In its original configuration, the airplane was powered by an air-cooled, 3.774 liter (230.273 cubic inches) R.E.P. two-row, seven-cylinder fan engine (or “semi-radial”) which produced 30 horsepower at 1,500 r.p.m., driving a four-bladed paddle-type propeller. The R.E.P. engine weighed 54 kilograms (119 pounds). This engine was unreliable and was soon replaced by an air-cooled 3.534 liter (215.676 cubic inch) Alessandro Anzani & Co., 60° (some sources state 55°) three-cylinder “fan”-type radial engine (or W-3) and a highly-efficient Hélice Intégrale Chauvière two-bladed fixed-pitch propeller, which had a diameter of 6 feet, 8 inches (2.032 meters). The Anzani W-3 was a direct-drive, right-hand tractor engine which produced 25 horsepower at 1,400 r.p.m. It was 1.130 meters (3 feet 8.49 inches) long, 1.500 meters (4 feet, 11.01 inches) high, and 0.720 meters (2 feet, 4.35 inches) wide. The engine weighed 66 kilograms (145.5 pounds).
The Blériot XI had a maximum speed of 47 miles per hour (76 kilometers per hour) and the service ceiling was (3,280 feet) 1,000 meters.
31 May 1955: Test Pilot Jacqueline Marie-Thérèse Suzanne Douet Auriol flew the Dassault MD.454 Mystère IV N to a Fédération Aéronautique Internationale (FAI) World Record for Speed Over a 15/25 Kilometer Straight Course at Brétigny-sur-Orge, France.¹ Her average speed of 1,151 kilometers per hour (715 miles per hour)—0.94 Mach—broke the previous record which had been set two years earlier by her friend, Jacqueline Cochran.
Jacqueline Auriol was awarded the Harmon International Trophy for 1955, the third of four that she would receive.
The Société des Avions Marcel Dassault MD.454 Mystère IVN 01 was the first of two prototype two-place, single-engine, swept-wing interceptors. 01 was first flown 19 July 1954 by test pilot Gérrard Muselli. It had a large air-search radar mounted over the intake and was armed with 52 rockets carried in a retractable tray in the belly, very similar to the North American Aviation F-86D Sabre. The fuselage had been lengthened over the single-seat Mystère IV to provide space for the second cockpit.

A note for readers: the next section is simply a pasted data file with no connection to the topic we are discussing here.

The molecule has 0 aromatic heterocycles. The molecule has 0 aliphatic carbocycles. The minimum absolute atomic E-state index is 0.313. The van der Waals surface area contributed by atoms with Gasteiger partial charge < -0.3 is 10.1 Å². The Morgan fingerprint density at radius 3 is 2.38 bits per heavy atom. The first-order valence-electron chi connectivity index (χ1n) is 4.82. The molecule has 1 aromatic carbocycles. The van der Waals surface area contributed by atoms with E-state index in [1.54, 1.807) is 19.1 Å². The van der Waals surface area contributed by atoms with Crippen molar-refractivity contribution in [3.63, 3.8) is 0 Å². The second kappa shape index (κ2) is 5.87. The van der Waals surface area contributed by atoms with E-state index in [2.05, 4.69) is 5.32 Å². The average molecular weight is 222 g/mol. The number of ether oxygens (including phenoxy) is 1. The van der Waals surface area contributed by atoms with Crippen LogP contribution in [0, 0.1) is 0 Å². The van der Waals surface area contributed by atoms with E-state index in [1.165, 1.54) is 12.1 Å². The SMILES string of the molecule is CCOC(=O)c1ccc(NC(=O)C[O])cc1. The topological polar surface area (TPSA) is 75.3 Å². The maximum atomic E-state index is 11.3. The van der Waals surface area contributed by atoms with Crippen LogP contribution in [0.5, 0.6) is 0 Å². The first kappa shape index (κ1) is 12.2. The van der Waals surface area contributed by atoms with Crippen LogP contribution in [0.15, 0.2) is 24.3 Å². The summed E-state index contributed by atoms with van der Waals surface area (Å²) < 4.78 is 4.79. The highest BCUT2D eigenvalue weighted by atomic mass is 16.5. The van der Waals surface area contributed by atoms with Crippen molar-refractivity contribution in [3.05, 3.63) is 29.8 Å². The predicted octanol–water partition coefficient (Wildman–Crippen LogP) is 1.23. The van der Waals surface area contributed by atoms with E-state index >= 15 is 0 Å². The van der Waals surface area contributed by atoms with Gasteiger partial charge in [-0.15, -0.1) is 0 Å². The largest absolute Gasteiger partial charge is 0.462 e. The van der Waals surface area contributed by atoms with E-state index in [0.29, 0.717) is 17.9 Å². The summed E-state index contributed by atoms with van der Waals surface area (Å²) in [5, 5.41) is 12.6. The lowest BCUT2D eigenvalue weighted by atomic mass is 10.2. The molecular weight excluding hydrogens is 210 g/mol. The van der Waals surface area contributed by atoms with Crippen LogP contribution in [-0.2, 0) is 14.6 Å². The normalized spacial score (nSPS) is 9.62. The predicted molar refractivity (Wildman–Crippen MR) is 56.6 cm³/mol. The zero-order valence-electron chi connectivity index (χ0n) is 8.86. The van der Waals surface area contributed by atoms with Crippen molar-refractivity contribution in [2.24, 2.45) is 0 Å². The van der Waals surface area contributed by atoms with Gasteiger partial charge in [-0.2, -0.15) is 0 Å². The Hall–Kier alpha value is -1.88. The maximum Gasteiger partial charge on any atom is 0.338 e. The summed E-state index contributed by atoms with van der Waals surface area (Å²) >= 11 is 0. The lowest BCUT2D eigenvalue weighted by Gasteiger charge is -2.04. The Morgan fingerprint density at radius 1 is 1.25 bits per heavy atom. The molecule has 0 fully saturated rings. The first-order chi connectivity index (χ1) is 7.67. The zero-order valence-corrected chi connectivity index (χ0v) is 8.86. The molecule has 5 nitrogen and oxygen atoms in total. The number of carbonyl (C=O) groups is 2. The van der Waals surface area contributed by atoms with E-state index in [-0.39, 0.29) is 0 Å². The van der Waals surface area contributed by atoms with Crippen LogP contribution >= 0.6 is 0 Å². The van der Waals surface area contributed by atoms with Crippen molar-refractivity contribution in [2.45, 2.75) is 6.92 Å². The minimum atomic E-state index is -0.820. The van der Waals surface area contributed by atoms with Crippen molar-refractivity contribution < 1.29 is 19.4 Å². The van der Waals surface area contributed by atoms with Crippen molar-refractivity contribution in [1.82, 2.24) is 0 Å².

The Mystère IVN was 49 feet, 11 inches (15.215 meters) long with a wingspan of 37 feet, 6 inches (11.430 meters) and overall height of 15 feet, 1 inch (4.597 meters). Its empty weight was 15,741 pounds (7,140 kilograms) and maximum takeoff weight was 22,572 pounds (10,238 kilograms).
The Mystère IV N was powered by a Rolls-Royce Avon RA.7R axial flow, afterburning turbojet engine. It used a 12-stage compressor, 8 combustion chambers and 2-stage turbine. It produced 9,500 pounds of thrust (42.258 kilonewtons) at 7,800 r.p.m., with afterburner. The engine was 42.2 inches (1.072 meters) in diameter, 276 inches (7.010 meters) long and weighed 2,960 pounds (1,343 kilograms).
Jacqueline Auriol’s record-setting Dassault Mystère IV N 01 F-ZXRM is on display at the Conservatoire l’Air et l’Espace d’Acquitane, Bordeaux Merignac Airport, France.
24 May 1930: After a 19-day, 11,000-mile (17,700 kilometers), solo flight from Croyden Aerodrome, London, England, 26-year-old Miss Amy Johnson arrived at Darwin, Australia, in her de Havilland DH.60G Gipsy Moth, G-AAAH, named Jason.¹ She was awarded a £10,000 prize from the Daily Mail newspaper.
Miss Johnson’s flight was made in 18 legs. From London, she flew to Aspern, Austria; San Stefano, Republic of Turkey; Aleppo, French Mandate of Syria; Baghdad, Kingdom of Iraq; Bandar-Abbas, Persia; Karachi, Sindh; Jhansi, British India; Allahabad, British India; Calcutta, British India; Insein, Burma; Bangkok, Kingdom of Siam; Singora, Siam; Singapore, Straits Settlements; Tjomal, Samarang, and Sourabaya, Dutch East Indies; Atambua, Dutch Timor; and across the Timor Sea to Darwin, Northern Territory, Commonwealth of Australia.
For her accomplishment, Miss Johnson was appointed Commander of the Most Excellent Order of the British Empire (C.B.E.). She was also awarded the Harmon Trophy, “for the most outstanding international achievements in the arts and/or science of aeronautics for the preceding year, with the art of flying receiving first consideration.”
Her Gipsy Moth is in the collection of the Science Museum, London, England.
Amy Johnson was a rated Engineer (aircraft mechanic) and Navigator, as well as a licensed Pilot. She had set many flight records, both individually and with her husband, James Mollison, whom she had married in 1932. He proposed to her during an airplane flight, only eight hours after having met her.
During World War II, Amy Johnson flew for the Royal Air Force as a First Officer of the Air Transport Auxiliary (equivalent to the RAF rank of Flight Lieutenant). On 5 January 1941, at approximately 3:30 p.m., Johnson bailed out of the Oxford and parachuted into the Thames Estuary. The airplane crashed into the river a short distance away and sank.